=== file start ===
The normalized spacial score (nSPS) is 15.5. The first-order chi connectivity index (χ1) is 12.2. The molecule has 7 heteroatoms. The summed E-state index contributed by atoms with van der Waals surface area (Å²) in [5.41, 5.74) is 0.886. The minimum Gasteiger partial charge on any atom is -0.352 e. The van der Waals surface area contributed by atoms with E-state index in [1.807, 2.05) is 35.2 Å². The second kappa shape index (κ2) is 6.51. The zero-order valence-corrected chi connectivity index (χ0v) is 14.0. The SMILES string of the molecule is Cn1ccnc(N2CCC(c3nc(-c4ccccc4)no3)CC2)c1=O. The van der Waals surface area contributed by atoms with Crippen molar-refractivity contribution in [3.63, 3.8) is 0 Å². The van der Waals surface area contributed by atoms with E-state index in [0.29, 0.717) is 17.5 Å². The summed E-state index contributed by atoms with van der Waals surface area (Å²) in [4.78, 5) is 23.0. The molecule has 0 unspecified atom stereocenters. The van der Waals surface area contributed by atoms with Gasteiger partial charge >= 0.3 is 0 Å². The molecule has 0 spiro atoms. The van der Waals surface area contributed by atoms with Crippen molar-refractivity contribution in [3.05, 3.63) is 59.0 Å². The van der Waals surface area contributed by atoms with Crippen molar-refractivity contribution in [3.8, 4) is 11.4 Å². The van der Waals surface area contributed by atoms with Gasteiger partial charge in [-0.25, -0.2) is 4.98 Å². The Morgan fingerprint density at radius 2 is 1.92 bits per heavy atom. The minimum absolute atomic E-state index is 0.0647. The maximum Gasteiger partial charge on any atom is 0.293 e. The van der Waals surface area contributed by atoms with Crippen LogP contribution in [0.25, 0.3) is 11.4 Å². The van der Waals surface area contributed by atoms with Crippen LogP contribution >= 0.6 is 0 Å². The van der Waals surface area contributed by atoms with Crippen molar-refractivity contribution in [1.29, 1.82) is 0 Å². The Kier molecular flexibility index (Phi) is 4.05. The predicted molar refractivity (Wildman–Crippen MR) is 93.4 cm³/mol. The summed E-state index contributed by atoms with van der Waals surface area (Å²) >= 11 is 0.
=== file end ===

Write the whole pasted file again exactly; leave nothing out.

The normalized spacial score (nSPS) is 15.5. The first-order chi connectivity index (χ1) is 12.2. The molecule has 7 heteroatoms. The summed E-state index contributed by atoms with van der Waals surface area (Å²) in [5.41, 5.74) is 0.886. The minimum Gasteiger partial charge on any atom is -0.352 e. The van der Waals surface area contributed by atoms with E-state index in [1.807, 2.05) is 35.2 Å². The second kappa shape index (κ2) is 6.51. The zero-order valence-corrected chi connectivity index (χ0v) is 14.0. The SMILES string of the molecule is Cn1ccnc(N2CCC(c3nc(-c4ccccc4)no3)CC2)c1=O. The van der Waals surface area contributed by atoms with Crippen molar-refractivity contribution in [3.63, 3.8) is 0 Å². The van der Waals surface area contributed by atoms with E-state index in [0.29, 0.717) is 17.5 Å². The summed E-state index contributed by atoms with van der Waals surface area (Å²) in [4.78, 5) is 23.0. The molecule has 0 unspecified atom stereocenters. The van der Waals surface area contributed by atoms with Gasteiger partial charge >= 0.3 is 0 Å². The molecule has 0 spiro atoms. The van der Waals surface area contributed by atoms with Crippen molar-refractivity contribution in [3.05, 3.63) is 59.0 Å². The van der Waals surface area contributed by atoms with Crippen molar-refractivity contribution in [3.8, 4) is 11.4 Å². The van der Waals surface area contributed by atoms with Gasteiger partial charge in [-0.25, -0.2) is 4.98 Å². The Morgan fingerprint density at radius 2 is 1.92 bits per heavy atom. The minimum absolute atomic E-state index is 0.0647. The maximum Gasteiger partial charge on any atom is 0.293 e. The van der Waals surface area contributed by atoms with Crippen LogP contribution in [0.25, 0.3) is 11.4 Å². The van der Waals surface area contributed by atoms with Crippen LogP contribution >= 0.6 is 0 Å². The van der Waals surface area contributed by atoms with Crippen molar-refractivity contribution in [1.29, 1.82) is 0 Å². The Kier molecular flexibility index (Phi) is 4.05. The predicted molar refractivity (Wildman–Crippen MR) is 93.4 cm³/mol. The summed E-state index contributed by atoms with van der Waals surface area (Å²) >= 11 is 0.